China will send 10 satellites to join the BeiDou Navigation Satellite System (BDS) through seven separate launches this year, the China Aerospace Science and Technology Corporation (CASC) announced Tuesday.
The launches will help complete the BDS global network by 2020, said Shang Zhi, director of the Space Department of the CASC, at a press conference, where the Blue Book of China Aerospace Science and Technology Activities was released.
According to the blue book, a total of 18 BeiDou satellites were launched in 2018, marking the completion of the BDS-3 primary system. The navigation system has started to provide global service.
As an important achievement during the past 40 years of reform and opening-up, the BDS has also been widely used to serve China’s economic development.
More than 6,000 fishing boats in the eastern province of Zhejiang have been installed with the BDS ship movement monitoring system, which helps them improve positioning accuracy and promptness, according to the blue book.
About 6.17 million vehicles, 35,000 postal and express delivery vehicles and 80,000 buses in 36 major cities have been installed or are compatible with the BDS. The system is also used in homemade civilian aircraft, it says.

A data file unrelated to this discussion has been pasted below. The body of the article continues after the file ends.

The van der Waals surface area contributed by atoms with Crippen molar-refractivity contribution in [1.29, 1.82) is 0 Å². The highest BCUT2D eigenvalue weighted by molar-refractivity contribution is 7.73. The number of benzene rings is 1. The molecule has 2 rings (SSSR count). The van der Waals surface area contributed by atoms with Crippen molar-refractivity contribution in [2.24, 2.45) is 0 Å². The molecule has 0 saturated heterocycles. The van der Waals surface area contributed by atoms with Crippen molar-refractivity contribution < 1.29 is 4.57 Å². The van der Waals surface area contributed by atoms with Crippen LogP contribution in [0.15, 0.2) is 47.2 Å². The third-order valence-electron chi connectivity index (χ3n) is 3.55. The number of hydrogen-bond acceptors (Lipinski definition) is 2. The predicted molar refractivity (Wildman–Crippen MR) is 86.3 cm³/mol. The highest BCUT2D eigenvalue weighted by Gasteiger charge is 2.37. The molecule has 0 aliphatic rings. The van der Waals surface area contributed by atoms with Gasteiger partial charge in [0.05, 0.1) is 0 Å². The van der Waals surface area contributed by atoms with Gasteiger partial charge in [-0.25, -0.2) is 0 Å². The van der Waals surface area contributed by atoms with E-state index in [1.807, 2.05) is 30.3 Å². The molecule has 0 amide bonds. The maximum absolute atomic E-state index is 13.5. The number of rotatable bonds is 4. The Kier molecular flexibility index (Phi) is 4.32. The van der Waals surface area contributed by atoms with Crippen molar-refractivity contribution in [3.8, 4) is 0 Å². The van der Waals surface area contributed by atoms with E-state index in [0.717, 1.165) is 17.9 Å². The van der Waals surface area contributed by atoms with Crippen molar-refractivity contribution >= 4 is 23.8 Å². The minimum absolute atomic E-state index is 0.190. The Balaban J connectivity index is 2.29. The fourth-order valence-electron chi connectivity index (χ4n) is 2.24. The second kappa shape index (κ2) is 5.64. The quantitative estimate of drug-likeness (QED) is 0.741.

China Post has equipped its postal vehicles with 30,000 BDS terminals and connected them with the BDS-based information management platform. E-commerce giant JD.com also arms 1,500 logistics vehicles and 2,000 couriers with smart BDS terminals, according to the blue book.
The BDS is also widely used to serve the country’s agricultural production. An automatic driving system for agricultural vehicles has been put into large-scale application across the country, while the farming supervision platform based on the navigation system has served more than 50,000 farm machines and facilities.
China began to construct its navigation system, named after the Chinese term for the Big Dipper constellation, in the 1990s and started serving the Asia-Pacific region in 2012.
By the end of 2018, there were a total of 33 BDS satellites operating in orbit, including 15 BDS-2 satellites and 18 BDS-3 satellites.
Compared with the BDS-2 system, the technologies of the BDS-3 system have been greatly improved. The communications, data transmission, and ranging among satellites can be achieved through inter-satellite links.
The system’s signals and positioning accuracy have also significantly improved. The BDS-3 satellites are equipped with high-precision rubidium and hydrogen atomic clocks independently developed by China.
The positioning accuracy of the system has reached 10 meters globally and five meters in the Asia-Pacific region. Its velocity accuracy is 0.2 meters per second, while its timing accuracy stands at 20 nanoseconds.